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Apple could be pushing for an eSIM-only future. Since some iPhone 14 models will supposedly be offered without a detachable SIM card, it is beginning to seem more and more likely that eSIMs (embedded SIMs) may soon take the place of physical SIM cards in smartphones.
The Wall Street Journal claims that. This indicates that some members of the iPhone family in 2022 may only use an eSIM. An eSIM, or embedded SIM, is a digital SIM that is integrated into the phone and cannot be removed; as a result, when switching carriers or networks, a new number is simply written onto it, rather than having to insert a physical card.
However, this change is unlikely to be forced upon you if you buy an iPhone 14. Rather, eSIM-only variants of the iPhone 14, iPhone 14 Pro, iPhone 14 Pro Max, and iPhone 14 Max are expected to be offered alongside models that have both eSIM and a physical SIM card support.
It would then be down to telecom companies and stores to decide whether to stock the eSIM-only versions alongside the standard versions or not. It doesn’t sound like there’s an expectation that any carrier will just stock the eSIM-only versions, so you’re likely to have the choice, regardless of which mobile carrier you use.
It’s not the first time we’ve heard a claim like this, and switching to eSIM-only phones has some undeniable benefits. They take up less space in phones, allowing for the installation of bigger batteries or other technological advancements. You can still have a phone that functions virtually like a dual-SIM by using solely eSIM technology because eSIMs can support several networks.
Additionally, switching networks with an eSIM should be easier and quicker than switching networks with traditional SIM cards. Additionally, eSIMs can be patched more quickly and have security upgrades sent on a far wider scale than conventional SIM cards can.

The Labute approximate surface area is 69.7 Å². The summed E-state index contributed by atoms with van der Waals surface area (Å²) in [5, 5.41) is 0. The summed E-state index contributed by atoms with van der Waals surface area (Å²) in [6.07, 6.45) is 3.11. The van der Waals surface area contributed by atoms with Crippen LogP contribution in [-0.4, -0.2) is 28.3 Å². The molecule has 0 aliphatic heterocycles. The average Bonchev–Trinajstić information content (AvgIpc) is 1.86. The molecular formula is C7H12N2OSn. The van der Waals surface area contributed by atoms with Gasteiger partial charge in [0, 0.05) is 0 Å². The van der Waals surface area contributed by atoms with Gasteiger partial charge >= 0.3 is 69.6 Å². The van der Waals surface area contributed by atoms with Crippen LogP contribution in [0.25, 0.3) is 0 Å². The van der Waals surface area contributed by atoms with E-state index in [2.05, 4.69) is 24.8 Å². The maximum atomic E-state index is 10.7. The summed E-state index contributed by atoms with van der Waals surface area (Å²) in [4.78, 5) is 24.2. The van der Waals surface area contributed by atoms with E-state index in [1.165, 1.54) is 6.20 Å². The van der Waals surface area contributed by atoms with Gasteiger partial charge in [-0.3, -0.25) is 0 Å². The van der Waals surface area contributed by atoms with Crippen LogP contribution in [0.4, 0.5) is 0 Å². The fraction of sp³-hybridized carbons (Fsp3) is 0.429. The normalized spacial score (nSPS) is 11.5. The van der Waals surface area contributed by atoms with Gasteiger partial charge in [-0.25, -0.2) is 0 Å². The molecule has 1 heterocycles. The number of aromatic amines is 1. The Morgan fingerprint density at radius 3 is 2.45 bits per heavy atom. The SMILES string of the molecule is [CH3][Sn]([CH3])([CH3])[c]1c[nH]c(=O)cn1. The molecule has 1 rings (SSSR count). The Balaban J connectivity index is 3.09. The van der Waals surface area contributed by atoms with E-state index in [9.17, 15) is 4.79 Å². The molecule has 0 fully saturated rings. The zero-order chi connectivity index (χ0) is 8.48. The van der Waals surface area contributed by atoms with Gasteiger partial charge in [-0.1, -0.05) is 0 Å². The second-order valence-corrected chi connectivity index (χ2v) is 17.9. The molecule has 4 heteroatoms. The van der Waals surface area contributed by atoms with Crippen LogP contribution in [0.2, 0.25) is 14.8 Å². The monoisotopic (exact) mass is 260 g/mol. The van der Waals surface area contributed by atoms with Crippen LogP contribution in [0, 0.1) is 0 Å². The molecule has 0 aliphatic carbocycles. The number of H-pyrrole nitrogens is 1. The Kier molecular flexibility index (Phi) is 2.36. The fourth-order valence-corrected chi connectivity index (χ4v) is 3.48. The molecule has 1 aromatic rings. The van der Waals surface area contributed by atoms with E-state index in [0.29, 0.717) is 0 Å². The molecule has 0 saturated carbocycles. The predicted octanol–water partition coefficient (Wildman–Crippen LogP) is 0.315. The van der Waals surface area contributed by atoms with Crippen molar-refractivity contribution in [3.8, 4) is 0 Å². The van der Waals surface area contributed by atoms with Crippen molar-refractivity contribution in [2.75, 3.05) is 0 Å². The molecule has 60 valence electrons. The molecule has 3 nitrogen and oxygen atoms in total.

So they probably are the future, and if any company is positioned to spur on their mass-adoption, it’s Apple.
Analysis: there needs to be some motivation
In some respects, it makes sense to offer the iPhone 14 in both eSIM-only and physical SIM-plus-eSIM configurations. Offering an eSIM-only version as a choice would help increase the appeal of this newer technology without requiring consumers to make a transition. Apple has long provided the latter with iPhones, indicating the corporation is interested in eSIMs.
But unless it comes with other benefits, it’s a move that can also be too tiny. Why would people pick a phone that only supports eSIM over one that also has a physical SIM card, unless the cheaper or more advantageous option is also available?
In most cases, they probably wouldn’t. Apple is unlikely to capitalize on the space saving the eSIM-only devices permit when the model is just a variation of a phone that typically does have a physical SIM, and right now most of the other advantages eSIMs offer aren’t really being leveraged either, namely due to lacking carrier support.
Therefore, even while the launch of an iPhone with an eSIM may encourage customer adoption, it doesn’t seem like the move will have much of an effect on its own. The greatest phones will eventually only accept eSIM, so maybe Apple will do more to encourage users to embrace this future.